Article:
Operating leases

$

$

555

For the three months ended April 1, 2023, and April 2, 2022, finance lease costs and cash flows from finance leases were immaterial.

10

Supplemental condensed consolidated balance sheet information related to leases was as follows (in thousands):

April 1,

December 31,

2023

2022

Operating Leases

Operating lease right-of-use assets

$

1,877

$

2,043

Accrued expenses and other current liabilities

$

440

$

451

Operating lease liabilities

1,615

1,744

Total operating lease liabilities

$

2,055

$

2,195

Finance Leases

Property and equipment, at cost

$

488

$

488

Accumulated depreciation

(146)

(121)

Property and equipment, net

$

342

$

367

Accrued expenses and other current liabilities

$

214

$

211

Other liabilities

42

96

Total finance lease liabilities

$

256

$

307

The following table includes supplemental information:

April 1,

December 31,

2023

2022

Weighted Average Remaining Lease Term (in years)

Operating leases

3.7

3.9

Finance leases

1.3

1.5

Weighted Average Discount Rate

Operating leases

5.5%

5.5%

Finance leases

4.4%

4.4%

Maturities of lease liabilities as of April 1, 2023, were as follows (in thousands):

Operating

Finance

Fiscal Year

Leases

Leases

2023 (remainder of the year)

$

390

$

165

2024

613

91

2025

624

5

2026

639

3

2027

23

Total lease payments

2,289

264

Less: imputed interest

(234)

(8)

Total

$

2,055

$

256

Note 7Commitments and Contingencies

Contingent Legal Expenses

We may retain the services of law firms that specialize in patent licensing and enforcement and patent law in connection with our licensing and enforcement activities. These law firms may be retained on a contingent fee basis whereby such law firms are paid on a scaled percentage of any negotiated fee, settlements or judgments awarded based on how and when the fees, settlements or judgments are obtained.

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Litigation and Patent Reexaminations

We own numerous patents and continue to seek to grow and strengthen our patent portfolio, which covers various aspects of our innovations and includes various claim scopes. We plan to pursue avenues to monetize our intellectual property portfolio, in which we would generate revenue by selling or licensing our technology, and we intend to vigorously enforce our patent rights against alleged infringers of such rights. We dedicate substantial resources to protecting and enforcing our intellectual property rights, including with patent infringement proceedings we file against third parties and defense of our patents against challenges made by way of reexamination and review proceedings at the U.S. Patent and Trademark Office (“USPTO”) and Patent Trial and Appeal Board (“PTAB” or the “Board”). We expect these activities to continue for the foreseeable future, with no guarantee that any ongoing or future patent protection or litigation activities will be successful, or that we will be able to monetize our intellectual property portfolio.

Any litigation, regardless of its outcome, is inherently uncertain, involves a significant dedication of resources, including time and capital, and diverts management’s attention from our other activities. As a result, any current or future claims, allegations, or challenges by or against third parties, whether eventually decided in our favor or settled, could materially adversely affect our business, financial condition and results of operations. Additionally, the outcome of pending or future litigation and/or related patent reviews and reexaminations, as well as any delay in their resolution, could affect our ability to continue to sell our products, protect against competition in the current and expected markets for our products or license or otherwise monetize our intellectual property rights in the future.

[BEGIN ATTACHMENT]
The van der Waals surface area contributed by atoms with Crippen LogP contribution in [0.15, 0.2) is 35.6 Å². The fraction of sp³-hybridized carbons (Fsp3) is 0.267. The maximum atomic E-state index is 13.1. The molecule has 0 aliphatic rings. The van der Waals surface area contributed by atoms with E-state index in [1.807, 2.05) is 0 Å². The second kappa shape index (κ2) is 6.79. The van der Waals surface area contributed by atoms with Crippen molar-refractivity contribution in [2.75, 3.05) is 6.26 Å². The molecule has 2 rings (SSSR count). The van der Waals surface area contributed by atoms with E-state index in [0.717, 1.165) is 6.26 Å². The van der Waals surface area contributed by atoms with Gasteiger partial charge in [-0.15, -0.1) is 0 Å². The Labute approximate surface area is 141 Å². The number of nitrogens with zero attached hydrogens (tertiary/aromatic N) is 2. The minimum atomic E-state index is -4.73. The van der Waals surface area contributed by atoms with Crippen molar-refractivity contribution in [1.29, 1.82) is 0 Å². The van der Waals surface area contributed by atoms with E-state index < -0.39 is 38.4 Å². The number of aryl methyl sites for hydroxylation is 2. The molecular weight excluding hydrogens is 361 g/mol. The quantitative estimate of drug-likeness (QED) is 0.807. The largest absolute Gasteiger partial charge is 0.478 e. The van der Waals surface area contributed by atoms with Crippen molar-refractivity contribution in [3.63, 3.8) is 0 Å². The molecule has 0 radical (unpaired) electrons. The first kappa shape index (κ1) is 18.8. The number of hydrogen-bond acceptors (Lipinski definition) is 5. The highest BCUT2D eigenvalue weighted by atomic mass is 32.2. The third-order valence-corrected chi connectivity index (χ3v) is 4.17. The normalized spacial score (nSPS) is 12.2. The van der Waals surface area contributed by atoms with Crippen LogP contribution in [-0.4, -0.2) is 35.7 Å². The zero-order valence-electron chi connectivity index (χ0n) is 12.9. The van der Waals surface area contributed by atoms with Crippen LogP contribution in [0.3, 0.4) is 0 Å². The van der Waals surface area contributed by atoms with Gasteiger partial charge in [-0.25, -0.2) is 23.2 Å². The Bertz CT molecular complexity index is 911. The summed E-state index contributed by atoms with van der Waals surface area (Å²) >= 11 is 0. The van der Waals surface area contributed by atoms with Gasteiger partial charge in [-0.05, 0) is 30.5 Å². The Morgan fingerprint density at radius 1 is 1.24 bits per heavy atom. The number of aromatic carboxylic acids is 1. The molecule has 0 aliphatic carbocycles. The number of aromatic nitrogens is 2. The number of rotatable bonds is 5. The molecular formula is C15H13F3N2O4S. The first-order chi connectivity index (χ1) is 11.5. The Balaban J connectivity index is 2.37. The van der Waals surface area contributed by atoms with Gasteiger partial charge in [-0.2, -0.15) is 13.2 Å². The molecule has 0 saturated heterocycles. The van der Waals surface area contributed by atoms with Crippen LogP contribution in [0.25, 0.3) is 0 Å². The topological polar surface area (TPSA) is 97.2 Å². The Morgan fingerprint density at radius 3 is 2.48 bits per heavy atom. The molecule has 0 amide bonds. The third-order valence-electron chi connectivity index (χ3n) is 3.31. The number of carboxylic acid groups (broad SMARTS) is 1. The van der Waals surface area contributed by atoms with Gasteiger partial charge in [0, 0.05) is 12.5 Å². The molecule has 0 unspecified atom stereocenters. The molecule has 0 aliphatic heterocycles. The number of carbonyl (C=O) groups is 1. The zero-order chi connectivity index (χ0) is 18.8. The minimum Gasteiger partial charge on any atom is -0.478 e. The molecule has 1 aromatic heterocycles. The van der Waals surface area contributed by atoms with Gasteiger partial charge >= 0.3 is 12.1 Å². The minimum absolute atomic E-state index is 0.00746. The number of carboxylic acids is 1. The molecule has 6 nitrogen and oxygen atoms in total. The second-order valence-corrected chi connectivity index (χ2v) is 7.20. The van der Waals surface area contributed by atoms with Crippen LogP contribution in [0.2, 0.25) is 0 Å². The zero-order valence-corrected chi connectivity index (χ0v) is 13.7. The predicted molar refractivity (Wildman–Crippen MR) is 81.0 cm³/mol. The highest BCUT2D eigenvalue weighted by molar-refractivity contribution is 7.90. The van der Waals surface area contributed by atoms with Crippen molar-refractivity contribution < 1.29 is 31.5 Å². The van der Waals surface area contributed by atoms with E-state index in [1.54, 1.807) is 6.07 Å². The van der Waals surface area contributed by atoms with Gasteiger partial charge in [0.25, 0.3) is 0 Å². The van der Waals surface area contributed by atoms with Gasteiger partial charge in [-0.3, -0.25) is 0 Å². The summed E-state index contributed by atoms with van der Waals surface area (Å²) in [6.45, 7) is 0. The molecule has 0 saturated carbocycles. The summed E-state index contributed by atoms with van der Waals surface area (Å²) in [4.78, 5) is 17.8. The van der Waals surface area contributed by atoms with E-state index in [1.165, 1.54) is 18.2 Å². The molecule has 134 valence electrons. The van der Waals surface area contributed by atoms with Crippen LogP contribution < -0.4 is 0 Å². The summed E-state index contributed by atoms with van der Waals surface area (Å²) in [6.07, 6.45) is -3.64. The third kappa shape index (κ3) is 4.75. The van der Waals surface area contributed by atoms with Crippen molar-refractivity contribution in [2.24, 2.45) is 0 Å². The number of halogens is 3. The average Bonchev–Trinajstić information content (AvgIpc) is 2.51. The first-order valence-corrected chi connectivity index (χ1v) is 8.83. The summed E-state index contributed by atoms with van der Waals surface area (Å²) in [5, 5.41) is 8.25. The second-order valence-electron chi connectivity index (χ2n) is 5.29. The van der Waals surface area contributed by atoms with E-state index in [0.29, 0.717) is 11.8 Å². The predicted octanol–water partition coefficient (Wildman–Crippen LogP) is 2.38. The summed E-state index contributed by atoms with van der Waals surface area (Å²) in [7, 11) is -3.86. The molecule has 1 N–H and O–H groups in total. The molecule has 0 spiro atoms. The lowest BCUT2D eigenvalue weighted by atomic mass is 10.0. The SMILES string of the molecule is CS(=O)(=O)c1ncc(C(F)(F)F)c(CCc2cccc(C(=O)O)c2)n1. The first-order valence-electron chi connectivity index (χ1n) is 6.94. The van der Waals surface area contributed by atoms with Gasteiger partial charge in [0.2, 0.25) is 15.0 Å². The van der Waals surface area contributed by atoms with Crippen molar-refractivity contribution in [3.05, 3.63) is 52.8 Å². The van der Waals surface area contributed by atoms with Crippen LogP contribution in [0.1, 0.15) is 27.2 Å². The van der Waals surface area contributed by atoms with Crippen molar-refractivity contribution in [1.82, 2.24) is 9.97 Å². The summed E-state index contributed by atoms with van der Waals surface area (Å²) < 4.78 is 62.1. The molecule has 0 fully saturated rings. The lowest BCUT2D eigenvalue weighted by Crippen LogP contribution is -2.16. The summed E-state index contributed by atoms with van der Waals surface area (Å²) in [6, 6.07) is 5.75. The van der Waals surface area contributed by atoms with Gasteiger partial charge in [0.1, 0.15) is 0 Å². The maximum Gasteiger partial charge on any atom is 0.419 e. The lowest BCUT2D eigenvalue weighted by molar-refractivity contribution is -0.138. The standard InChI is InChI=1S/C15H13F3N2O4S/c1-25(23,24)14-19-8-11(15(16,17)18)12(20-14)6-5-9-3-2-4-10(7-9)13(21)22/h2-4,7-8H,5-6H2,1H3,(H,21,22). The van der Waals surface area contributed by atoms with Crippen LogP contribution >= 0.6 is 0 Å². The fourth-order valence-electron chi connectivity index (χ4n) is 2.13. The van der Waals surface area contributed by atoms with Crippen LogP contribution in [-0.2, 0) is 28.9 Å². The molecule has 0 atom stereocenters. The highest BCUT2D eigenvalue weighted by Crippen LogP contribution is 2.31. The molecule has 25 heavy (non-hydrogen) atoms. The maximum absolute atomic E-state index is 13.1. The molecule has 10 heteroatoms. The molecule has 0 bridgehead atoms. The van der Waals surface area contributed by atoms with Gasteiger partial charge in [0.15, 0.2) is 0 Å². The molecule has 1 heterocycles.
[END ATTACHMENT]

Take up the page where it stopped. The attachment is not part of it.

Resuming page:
Google Litigations

On December 4, 2009, Netlist filed a patent infringement lawsuit against Google, Inc. (“Google”) in the U.S. District Court for the Northern District of California (the “NDCA”), seeking damages and injunctive relief based on Google’s alleged infringement of our U.S. Patent No. 7,619,912 (the “‘912 Patent”). The current judge assigned to the case, Chief Judge Seeborg, entered an order via stipulation on October 17, 2022 staying the NDCA Google case until the resolution of a pending case filed by Netlist, Inc. against Samsung Electronics Co., Ltd. in the United States District Court for the Eastern District of Texas (“EDTX”) (Netlist, Inc. v. Samsung Elecs. Co., Ltd. et al., Case No. 2:22-cv-00293-JRG).

On July 26, 2022, Netlist filed patent infringement claims against Google Cloud EMEA Limited, Google Germany GmbH, Redtec Computing GmbH, and Google, seeking damages based on those defendants’ infringement of European Patents EP 2,454,735 (“EP735”) and EP 3,404,660 (“EP660”), which both generally relate to load reduced dual in line memory modules (“LRDIMM”) technologies. As of the reporting date, Google has submitted its statements of defense. The date for oral hearings are currently scheduled for November 2023.

On October 15, 2021, Samsung initiated a declaratory judgement action against Netlist in the U.S. District Court for the District of Delaware (“DDE”) (Samsung Elecs. Co., Ltd., et. al. v. Netlist, Inc., Case No. 1:21-cv-01453-RGA). On September 12, 2022, Netlist amended its Counterclaims to include counterclaims against Google, LLC and Alphabet, Inc. On November 15, 2022, Google, LLC and Alphabet, Inc. responded to Netlist’s Counterclaims by filing a Motion to Dismiss or alternatively to sever and stay the counterclaims. As of the reporting date, the Court has set the oral argument date for Google’s Motion to Dismiss or alternatively, Sever and Stay and Dismiss Willfulness and Indirect Infringement Allegations as May 22, 2023 at 2:00 P.M. ET before Judge Jennifer L. Hall. Further, the Court set the Claim Construction hearing for October 20, 2023, and the beginning of the Jury Trial on February 3, 2025.